Day 46 – 389 Miles to Gibraltar

It is 2:30pm GMT, and we are 329 miles from Gibraltar, and the end of the rally.

For the past few hours, we have been trying to catch Goleen. Chris Samuelson, owner/Captain of Goleen, is setting the pace for our group, and wants to outrun bad weather. Chris’ interpretation of the weather reports is clear, and unambiguous – “The weather is nice, so let’s go as fast as we can and get into port, before the weather turns nasty.” The seas are smooth today, with the wind behind us. But starting tomorrow, the wind could start reversing directions, which will make our voyage a LOT less fun. Chris put an exclamation point on how nasty things could get by reminding us that our marina is “around the corner” from a beach that is rated as the top beach in the world for windsurfing.

Our race towards Goleen started when Georgs, a reporter aboard Goleen, called to ask if we would mind catching up to take pictures. Each of the boats has been taking their turn. Crosser is the fastest boat, and quickly covered the three miles to reach Goleen. Que Linda, Grey Pearl and ourselves have had to work harder to narrow the distance. Braun Jones aboard Grey Pearl had my favorite line of the day when he called (via VHF radio) to Georgs on Goleen – “Georgs, could you pass along the following statement to Chris,” he began. Then in his most serious voice he said: “I’ve been doing some math here on the Pearl. After a couple of hours of studying my arithmetic, I’ve arrived at the following conclusion: Two objects proceeding along the same course, moving at the same speed, never converge.”

Sans Souci maintained our pace so that Grey Pearl could get its picture taken. Even after Braun’s radio comment, it was at least another hour before the Pearl was close enough for pictures.

When Georgs called me to the radio, I assumed he wanted us to start crawling forward for pictures. He did want that, but made an additional request. He wanted to speak with Michael, our Emergency Medical Technician. It was reported yesterday that Bransom had stumbled on the swim step and bruised the side of his foot. No one took this seriously, and many jokes were made about the matter at last night’s roll call (several people offered to cut off the offending member). Apparently we joked too soon. Bransom had a painful night, and his toe was expanding at an alarming pace. After Georgs described Bransom’s foot situation, Michael said that it was possible that Bransom may have broken his foot, and that he should lie down, with his foot elevated. He could then get an x-ray in Gibraltar. A Doctor riding along on Crosser, who had been listening in, concurred with Michael’s assessment.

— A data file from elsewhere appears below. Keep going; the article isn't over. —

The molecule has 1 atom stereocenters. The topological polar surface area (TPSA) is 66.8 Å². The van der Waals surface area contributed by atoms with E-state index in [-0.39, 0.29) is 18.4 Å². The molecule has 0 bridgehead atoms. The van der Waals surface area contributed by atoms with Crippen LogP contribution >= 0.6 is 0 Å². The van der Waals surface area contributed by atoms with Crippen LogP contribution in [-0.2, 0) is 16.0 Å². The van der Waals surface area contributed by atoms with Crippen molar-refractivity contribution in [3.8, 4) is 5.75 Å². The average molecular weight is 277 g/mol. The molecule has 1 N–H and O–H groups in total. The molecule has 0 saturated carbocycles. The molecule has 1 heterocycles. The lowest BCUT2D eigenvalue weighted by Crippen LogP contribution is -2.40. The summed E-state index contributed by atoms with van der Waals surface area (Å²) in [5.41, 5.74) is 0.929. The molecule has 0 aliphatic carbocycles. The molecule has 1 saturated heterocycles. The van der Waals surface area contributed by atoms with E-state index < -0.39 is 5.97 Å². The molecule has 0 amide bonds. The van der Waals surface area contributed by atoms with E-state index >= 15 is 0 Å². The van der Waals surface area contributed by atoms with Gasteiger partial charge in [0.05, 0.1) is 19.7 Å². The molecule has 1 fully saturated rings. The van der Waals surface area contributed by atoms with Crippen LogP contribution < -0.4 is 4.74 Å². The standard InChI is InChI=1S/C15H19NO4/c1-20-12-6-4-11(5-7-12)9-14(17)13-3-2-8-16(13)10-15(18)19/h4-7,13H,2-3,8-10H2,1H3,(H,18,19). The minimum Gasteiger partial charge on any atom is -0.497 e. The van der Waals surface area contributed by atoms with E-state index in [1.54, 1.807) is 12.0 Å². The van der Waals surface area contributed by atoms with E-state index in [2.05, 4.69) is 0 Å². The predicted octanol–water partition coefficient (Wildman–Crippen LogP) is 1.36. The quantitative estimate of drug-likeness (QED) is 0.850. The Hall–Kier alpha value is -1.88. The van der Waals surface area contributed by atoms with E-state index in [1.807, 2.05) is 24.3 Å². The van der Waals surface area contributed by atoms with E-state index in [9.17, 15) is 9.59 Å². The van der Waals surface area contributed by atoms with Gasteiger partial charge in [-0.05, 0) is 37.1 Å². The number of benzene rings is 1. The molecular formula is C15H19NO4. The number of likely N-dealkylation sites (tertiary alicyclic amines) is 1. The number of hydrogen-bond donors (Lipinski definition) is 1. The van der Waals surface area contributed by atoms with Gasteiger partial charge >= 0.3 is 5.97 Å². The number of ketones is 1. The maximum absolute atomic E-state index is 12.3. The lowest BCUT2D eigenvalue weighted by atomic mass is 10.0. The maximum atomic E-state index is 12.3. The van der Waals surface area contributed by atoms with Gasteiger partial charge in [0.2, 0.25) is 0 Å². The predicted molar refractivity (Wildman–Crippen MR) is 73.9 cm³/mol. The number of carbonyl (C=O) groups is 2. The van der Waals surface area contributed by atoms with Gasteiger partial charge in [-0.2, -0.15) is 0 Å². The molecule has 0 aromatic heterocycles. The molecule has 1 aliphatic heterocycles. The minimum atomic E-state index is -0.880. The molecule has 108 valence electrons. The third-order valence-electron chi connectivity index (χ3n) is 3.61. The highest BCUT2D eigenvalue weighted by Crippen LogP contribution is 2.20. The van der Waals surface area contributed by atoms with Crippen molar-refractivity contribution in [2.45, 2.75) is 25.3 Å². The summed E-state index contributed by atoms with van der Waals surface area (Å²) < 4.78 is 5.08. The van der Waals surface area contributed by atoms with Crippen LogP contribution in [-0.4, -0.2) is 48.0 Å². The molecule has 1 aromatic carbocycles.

I thought that that was the end of it, but then we started thinking that perhaps we should send over some ice packs, pain killer and anti-inflammatory drugs. Michael spoke with the fleet Doctor, Dr. Hare, who is traveling with Division 2. After a brief discussion, a “care package” was agreed to. We all suspect that Bransom is fine, and have heard that he is sleeping peacefully, That said, we’re bored, and his foot could be broken – so the decision has been made to transfer the care package to Goleen, and perhaps send over Michael – whether Bransom will be happy to be awoken or not. What else do we have to do? And, our documentary maker, Bruce Kessler, doesn’t have much in the way of undersea medical rescue footage, so we’re hot in pursuit of Goleen.

Now that we have a semi-serious medical emergency, we have been able to persuade Goleen to drop speed, and we are approaching them rapidly. Rip has made up a transfer bag, which looks remarkably like what it is: a blown-up garbage bag, attached to a long rope, with an Evian water bottle at the other end. I am uncertain why Evian was selected over Perrier, but suspect that it was not relevant one way or the other. As we are still moments from intercepting Goleen, I will pass on to other topics and report back in a few paragraphs.

At this mornings roll call, all boats reported in fine – including Emeritus, which is so far ahead of the fleet that we have given up all hope of seeing her prior to arrival in Gibraltar. At the 8:00am roll call, we were 389 miles to Gibraltar (running at 9 knots). Division 2 was 322 miles from Gibraltar (running at 7.5 knots), and Emeritus, running alone, had only 254 miles to go (at 9+ knots).